Known for its imposing Basilica - the 5th largest religious building in the world, inaugurated in 1905 by Leopold II for the 75th anniversary of Belgium's independence - Koekelberg remains marked by the highly contrasting history of its neighbourhoods, defined since 1871 by the North - South rail line.
The historic heart of the commune was once an industrial suburb, of which some vestiges remain to this day (workshops, industries, estaminets and other typical impasses). These are currently the densest and most mixed neighbourhoods in Koekelberg, and have some remarkable social housing complexes built by modernist architects in the 1930s.
Of agricultural origin, the upper part of the commune underwent a more recent urbanisation. In 1880, Leopold II chose the Koekelberg plateau, for its incomparable panoramic view of Brussels, to develop a residential area around a vast landscaped area, the present Elisabeth Park. The park overlooks beautiful symmetrical avenues (Panthéon, Gloires Nationales, etc.) and old mansions, including some masterpieces of Art Nouveau and Art Deco.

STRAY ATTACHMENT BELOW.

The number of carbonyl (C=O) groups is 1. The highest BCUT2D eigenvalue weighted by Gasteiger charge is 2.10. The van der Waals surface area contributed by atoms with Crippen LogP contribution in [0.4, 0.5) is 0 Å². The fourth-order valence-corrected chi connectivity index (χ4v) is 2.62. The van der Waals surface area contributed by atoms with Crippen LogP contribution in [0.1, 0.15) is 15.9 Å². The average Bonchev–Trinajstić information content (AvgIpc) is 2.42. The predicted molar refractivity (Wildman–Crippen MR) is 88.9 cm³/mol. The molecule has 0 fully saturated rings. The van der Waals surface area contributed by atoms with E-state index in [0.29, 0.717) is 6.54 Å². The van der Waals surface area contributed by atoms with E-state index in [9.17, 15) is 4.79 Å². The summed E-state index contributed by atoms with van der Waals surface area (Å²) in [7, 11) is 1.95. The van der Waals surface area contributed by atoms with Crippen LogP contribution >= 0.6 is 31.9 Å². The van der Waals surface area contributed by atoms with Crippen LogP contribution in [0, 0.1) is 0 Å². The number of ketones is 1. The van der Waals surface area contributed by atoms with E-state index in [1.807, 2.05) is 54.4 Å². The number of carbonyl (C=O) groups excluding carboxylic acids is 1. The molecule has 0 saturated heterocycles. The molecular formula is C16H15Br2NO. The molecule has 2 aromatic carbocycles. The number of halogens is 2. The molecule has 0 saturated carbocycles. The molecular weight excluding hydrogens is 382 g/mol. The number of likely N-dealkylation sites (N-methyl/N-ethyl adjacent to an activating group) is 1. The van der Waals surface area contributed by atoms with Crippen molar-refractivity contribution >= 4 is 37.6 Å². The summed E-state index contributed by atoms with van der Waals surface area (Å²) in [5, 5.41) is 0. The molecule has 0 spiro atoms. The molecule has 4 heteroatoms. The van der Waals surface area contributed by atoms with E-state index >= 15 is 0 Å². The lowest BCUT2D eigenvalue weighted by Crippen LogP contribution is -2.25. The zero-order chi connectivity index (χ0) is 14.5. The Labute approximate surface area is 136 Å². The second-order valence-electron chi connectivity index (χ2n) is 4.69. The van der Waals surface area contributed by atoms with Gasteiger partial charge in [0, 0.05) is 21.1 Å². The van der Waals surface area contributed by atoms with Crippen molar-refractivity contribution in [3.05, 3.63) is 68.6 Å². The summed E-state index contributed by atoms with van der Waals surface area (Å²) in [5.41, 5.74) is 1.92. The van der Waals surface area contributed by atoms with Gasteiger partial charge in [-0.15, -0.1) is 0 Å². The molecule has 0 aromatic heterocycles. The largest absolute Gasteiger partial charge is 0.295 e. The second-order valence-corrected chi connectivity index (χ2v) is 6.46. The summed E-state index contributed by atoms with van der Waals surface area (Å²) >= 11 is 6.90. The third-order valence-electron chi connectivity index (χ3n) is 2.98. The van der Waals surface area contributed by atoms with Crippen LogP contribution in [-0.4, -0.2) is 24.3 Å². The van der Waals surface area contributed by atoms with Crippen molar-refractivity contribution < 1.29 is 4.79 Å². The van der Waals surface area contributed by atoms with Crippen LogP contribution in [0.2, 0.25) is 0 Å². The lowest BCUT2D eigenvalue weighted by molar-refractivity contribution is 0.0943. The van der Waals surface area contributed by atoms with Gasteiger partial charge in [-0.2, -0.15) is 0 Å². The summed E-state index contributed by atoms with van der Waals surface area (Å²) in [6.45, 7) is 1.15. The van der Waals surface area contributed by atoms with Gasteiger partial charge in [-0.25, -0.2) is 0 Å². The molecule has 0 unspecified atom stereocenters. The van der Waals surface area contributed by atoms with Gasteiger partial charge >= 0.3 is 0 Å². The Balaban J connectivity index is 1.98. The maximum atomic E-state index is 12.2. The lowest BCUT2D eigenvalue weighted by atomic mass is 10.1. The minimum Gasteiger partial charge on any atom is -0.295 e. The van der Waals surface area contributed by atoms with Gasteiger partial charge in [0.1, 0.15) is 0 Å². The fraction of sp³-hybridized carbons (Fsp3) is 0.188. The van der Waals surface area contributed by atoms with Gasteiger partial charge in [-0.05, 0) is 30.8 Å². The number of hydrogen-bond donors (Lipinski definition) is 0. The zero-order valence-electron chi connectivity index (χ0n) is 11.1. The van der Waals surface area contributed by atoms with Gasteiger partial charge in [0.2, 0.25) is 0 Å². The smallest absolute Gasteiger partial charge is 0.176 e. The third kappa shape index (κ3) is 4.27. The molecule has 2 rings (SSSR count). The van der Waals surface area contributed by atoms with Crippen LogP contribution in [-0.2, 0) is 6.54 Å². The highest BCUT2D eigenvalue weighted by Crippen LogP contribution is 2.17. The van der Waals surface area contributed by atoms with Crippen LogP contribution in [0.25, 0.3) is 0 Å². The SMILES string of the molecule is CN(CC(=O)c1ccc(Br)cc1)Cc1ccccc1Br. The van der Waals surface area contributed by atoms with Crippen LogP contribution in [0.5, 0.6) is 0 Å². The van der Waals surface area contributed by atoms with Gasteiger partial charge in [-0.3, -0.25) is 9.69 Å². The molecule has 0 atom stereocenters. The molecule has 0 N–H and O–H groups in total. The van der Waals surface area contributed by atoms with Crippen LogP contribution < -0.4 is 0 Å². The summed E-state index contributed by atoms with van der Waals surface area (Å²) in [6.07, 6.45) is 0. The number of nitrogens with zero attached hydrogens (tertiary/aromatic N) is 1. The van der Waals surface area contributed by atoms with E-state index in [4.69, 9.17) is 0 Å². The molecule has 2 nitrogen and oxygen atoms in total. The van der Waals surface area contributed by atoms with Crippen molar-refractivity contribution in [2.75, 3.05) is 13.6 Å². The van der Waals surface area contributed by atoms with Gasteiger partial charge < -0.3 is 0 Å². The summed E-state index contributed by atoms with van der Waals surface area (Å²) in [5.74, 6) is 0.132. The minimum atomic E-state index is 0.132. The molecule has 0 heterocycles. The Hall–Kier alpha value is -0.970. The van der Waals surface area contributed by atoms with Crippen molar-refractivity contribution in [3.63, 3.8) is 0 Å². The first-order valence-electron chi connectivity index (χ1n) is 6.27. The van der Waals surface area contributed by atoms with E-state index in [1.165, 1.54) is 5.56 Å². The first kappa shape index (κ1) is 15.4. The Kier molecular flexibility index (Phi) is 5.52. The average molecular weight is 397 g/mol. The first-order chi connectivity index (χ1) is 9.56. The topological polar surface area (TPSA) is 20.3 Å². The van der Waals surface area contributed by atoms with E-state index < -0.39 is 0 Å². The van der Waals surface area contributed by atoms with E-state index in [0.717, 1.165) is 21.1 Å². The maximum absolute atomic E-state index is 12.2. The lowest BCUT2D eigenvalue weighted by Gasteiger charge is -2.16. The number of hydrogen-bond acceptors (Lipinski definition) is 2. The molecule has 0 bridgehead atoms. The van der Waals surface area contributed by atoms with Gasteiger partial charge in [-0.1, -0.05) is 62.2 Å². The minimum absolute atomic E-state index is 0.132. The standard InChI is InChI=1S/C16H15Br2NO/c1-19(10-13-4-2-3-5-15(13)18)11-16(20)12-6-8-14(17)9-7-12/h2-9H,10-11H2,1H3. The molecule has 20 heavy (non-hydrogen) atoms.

Walking through Koekelberg means following in the footsteps of a rich industrial past and discovering a rich heritage with many faces.